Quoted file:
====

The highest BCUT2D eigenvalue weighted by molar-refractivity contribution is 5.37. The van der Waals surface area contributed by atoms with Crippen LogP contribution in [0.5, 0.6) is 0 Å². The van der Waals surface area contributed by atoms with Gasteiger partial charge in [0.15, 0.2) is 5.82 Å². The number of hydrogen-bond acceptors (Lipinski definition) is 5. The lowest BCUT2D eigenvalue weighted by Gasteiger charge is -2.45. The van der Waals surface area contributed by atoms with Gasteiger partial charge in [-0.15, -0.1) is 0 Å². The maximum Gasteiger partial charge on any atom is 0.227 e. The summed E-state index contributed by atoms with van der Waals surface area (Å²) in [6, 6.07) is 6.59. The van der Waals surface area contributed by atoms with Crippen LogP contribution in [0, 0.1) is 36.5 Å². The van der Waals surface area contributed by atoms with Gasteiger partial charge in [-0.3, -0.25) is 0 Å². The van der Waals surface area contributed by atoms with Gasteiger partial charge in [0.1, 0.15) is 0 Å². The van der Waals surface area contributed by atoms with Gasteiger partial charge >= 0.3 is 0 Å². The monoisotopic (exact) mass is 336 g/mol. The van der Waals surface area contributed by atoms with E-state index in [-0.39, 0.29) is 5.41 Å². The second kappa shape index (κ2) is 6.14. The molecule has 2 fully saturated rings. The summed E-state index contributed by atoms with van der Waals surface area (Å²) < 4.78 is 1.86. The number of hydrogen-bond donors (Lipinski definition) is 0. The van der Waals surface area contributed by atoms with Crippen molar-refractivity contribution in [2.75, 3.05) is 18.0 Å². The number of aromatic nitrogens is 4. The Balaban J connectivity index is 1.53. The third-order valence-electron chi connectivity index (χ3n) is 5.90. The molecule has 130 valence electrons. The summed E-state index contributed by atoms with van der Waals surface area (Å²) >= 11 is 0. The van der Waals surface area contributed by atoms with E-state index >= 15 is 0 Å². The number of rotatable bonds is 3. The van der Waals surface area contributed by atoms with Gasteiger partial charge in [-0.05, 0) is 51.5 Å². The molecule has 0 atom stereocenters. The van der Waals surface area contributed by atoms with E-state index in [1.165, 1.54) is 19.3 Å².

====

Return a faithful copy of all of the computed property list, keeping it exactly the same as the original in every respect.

The highest BCUT2D eigenvalue weighted by molar-refractivity contribution is 5.37. The van der Waals surface area contributed by atoms with Crippen LogP contribution in [0.5, 0.6) is 0 Å². The van der Waals surface area contributed by atoms with Gasteiger partial charge in [0.15, 0.2) is 5.82 Å². The number of hydrogen-bond acceptors (Lipinski definition) is 5. The lowest BCUT2D eigenvalue weighted by Gasteiger charge is -2.45. The van der Waals surface area contributed by atoms with Gasteiger partial charge in [-0.15, -0.1) is 0 Å². The maximum Gasteiger partial charge on any atom is 0.227 e. The summed E-state index contributed by atoms with van der Waals surface area (Å²) in [6, 6.07) is 6.59. The van der Waals surface area contributed by atoms with Crippen LogP contribution in [0, 0.1) is 36.5 Å². The van der Waals surface area contributed by atoms with Gasteiger partial charge in [-0.3, -0.25) is 0 Å². The van der Waals surface area contributed by atoms with Gasteiger partial charge in [0.1, 0.15) is 0 Å². The van der Waals surface area contributed by atoms with Gasteiger partial charge >= 0.3 is 0 Å². The monoisotopic (exact) mass is 336 g/mol. The van der Waals surface area contributed by atoms with E-state index in [-0.39, 0.29) is 5.41 Å². The second kappa shape index (κ2) is 6.14. The molecule has 2 fully saturated rings. The summed E-state index contributed by atoms with van der Waals surface area (Å²) < 4.78 is 1.86. The number of hydrogen-bond donors (Lipinski definition) is 0. The van der Waals surface area contributed by atoms with Crippen molar-refractivity contribution in [2.75, 3.05) is 18.0 Å². The number of aromatic nitrogens is 4. The Balaban J connectivity index is 1.53. The third-order valence-electron chi connectivity index (χ3n) is 5.90. The molecule has 130 valence electrons. The summed E-state index contributed by atoms with van der Waals surface area (Å²) >= 11 is 0. The van der Waals surface area contributed by atoms with E-state index >= 15 is 0 Å². The number of rotatable bonds is 3. The van der Waals surface area contributed by atoms with Gasteiger partial charge in [-0.05, 0) is 51.5 Å². The molecule has 0 atom stereocenters. The van der Waals surface area contributed by atoms with E-state index in [1.165, 1.54) is 19.3 Å².